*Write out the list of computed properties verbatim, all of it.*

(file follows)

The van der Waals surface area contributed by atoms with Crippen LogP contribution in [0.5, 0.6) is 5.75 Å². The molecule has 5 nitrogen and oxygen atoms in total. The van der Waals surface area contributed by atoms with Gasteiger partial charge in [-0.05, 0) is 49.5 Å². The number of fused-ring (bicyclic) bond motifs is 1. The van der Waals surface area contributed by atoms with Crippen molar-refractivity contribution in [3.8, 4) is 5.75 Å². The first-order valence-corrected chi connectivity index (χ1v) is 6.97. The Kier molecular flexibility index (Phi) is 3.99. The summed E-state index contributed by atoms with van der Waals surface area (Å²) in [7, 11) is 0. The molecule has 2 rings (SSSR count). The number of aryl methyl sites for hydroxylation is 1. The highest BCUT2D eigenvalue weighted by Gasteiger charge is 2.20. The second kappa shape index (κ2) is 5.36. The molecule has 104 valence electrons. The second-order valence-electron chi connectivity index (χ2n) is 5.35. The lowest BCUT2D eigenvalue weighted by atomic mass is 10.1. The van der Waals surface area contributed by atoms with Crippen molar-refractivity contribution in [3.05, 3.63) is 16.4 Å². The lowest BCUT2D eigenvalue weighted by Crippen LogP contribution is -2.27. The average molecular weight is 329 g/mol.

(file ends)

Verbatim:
The van der Waals surface area contributed by atoms with Crippen LogP contribution in [0.5, 0.6) is 5.75 Å². The molecule has 5 nitrogen and oxygen atoms in total. The van der Waals surface area contributed by atoms with Gasteiger partial charge in [-0.05, 0) is 49.5 Å². The number of fused-ring (bicyclic) bond motifs is 1. The van der Waals surface area contributed by atoms with Crippen molar-refractivity contribution in [3.8, 4) is 5.75 Å². The first-order valence-corrected chi connectivity index (χ1v) is 6.97. The Kier molecular flexibility index (Phi) is 3.99. The summed E-state index contributed by atoms with van der Waals surface area (Å²) in [7, 11) is 0. The molecule has 2 rings (SSSR count). The number of aryl methyl sites for hydroxylation is 1. The highest BCUT2D eigenvalue weighted by Gasteiger charge is 2.20. The second kappa shape index (κ2) is 5.36. The molecule has 104 valence electrons. The second-order valence-electron chi connectivity index (χ2n) is 5.35. The lowest BCUT2D eigenvalue weighted by atomic mass is 10.1. The van der Waals surface area contributed by atoms with Crippen molar-refractivity contribution in [3.05, 3.63) is 16.4 Å². The lowest BCUT2D eigenvalue weighted by Crippen LogP contribution is -2.27. The average molecular weight is 329 g/mol.